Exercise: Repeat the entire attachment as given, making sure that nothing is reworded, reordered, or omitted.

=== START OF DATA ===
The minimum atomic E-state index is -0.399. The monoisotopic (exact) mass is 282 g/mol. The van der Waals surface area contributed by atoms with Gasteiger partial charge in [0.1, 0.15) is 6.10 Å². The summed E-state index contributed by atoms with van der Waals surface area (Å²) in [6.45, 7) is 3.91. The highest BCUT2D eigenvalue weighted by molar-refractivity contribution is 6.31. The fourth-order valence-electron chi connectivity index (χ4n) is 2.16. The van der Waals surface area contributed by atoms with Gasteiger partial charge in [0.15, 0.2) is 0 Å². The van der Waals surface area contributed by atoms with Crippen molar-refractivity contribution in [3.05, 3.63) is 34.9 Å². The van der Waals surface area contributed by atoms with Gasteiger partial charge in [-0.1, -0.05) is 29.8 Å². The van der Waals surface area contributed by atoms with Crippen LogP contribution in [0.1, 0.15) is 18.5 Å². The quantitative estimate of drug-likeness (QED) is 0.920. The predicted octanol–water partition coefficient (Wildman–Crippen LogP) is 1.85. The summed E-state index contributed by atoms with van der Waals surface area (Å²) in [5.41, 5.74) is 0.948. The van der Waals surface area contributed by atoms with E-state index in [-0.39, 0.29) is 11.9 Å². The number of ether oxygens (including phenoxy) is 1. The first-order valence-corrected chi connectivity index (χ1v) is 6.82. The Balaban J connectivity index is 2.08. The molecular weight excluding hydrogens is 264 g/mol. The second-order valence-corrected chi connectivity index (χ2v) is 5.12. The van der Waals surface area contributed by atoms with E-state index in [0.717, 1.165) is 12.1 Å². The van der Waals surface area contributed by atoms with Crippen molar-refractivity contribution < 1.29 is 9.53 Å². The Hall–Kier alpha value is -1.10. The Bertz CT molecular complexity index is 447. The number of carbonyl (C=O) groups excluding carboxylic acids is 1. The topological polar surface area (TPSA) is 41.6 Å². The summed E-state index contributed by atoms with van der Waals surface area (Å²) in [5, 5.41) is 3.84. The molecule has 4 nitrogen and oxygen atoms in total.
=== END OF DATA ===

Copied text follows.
The minimum atomic E-state index is -0.399. The monoisotopic (exact) mass is 282 g/mol. The van der Waals surface area contributed by atoms with Gasteiger partial charge in [0.1, 0.15) is 6.10 Å². The summed E-state index contributed by atoms with van der Waals surface area (Å²) in [6.45, 7) is 3.91. The highest BCUT2D eigenvalue weighted by molar-refractivity contribution is 6.31. The fourth-order valence-electron chi connectivity index (χ4n) is 2.16. The van der Waals surface area contributed by atoms with Gasteiger partial charge in [0.15, 0.2) is 0 Å². The van der Waals surface area contributed by atoms with Crippen molar-refractivity contribution in [3.05, 3.63) is 34.9 Å². The van der Waals surface area contributed by atoms with Gasteiger partial charge in [-0.1, -0.05) is 29.8 Å². The van der Waals surface area contributed by atoms with Crippen LogP contribution in [0.1, 0.15) is 18.5 Å². The quantitative estimate of drug-likeness (QED) is 0.920. The predicted octanol–water partition coefficient (Wildman–Crippen LogP) is 1.85. The summed E-state index contributed by atoms with van der Waals surface area (Å²) in [5.41, 5.74) is 0.948. The van der Waals surface area contributed by atoms with E-state index in [-0.39, 0.29) is 11.9 Å². The number of ether oxygens (including phenoxy) is 1. The first-order valence-corrected chi connectivity index (χ1v) is 6.82. The Balaban J connectivity index is 2.08. The molecular weight excluding hydrogens is 264 g/mol. The second-order valence-corrected chi connectivity index (χ2v) is 5.12. The van der Waals surface area contributed by atoms with E-state index in [0.717, 1.165) is 12.1 Å². The van der Waals surface area contributed by atoms with Crippen molar-refractivity contribution < 1.29 is 9.53 Å². The Hall–Kier alpha value is -1.10. The Bertz CT molecular complexity index is 447. The number of carbonyl (C=O) groups excluding carboxylic acids is 1. The topological polar surface area (TPSA) is 41.6 Å². The summed E-state index contributed by atoms with van der Waals surface area (Å²) in [5, 5.41) is 3.84. The molecule has 4 nitrogen and oxygen atoms in total.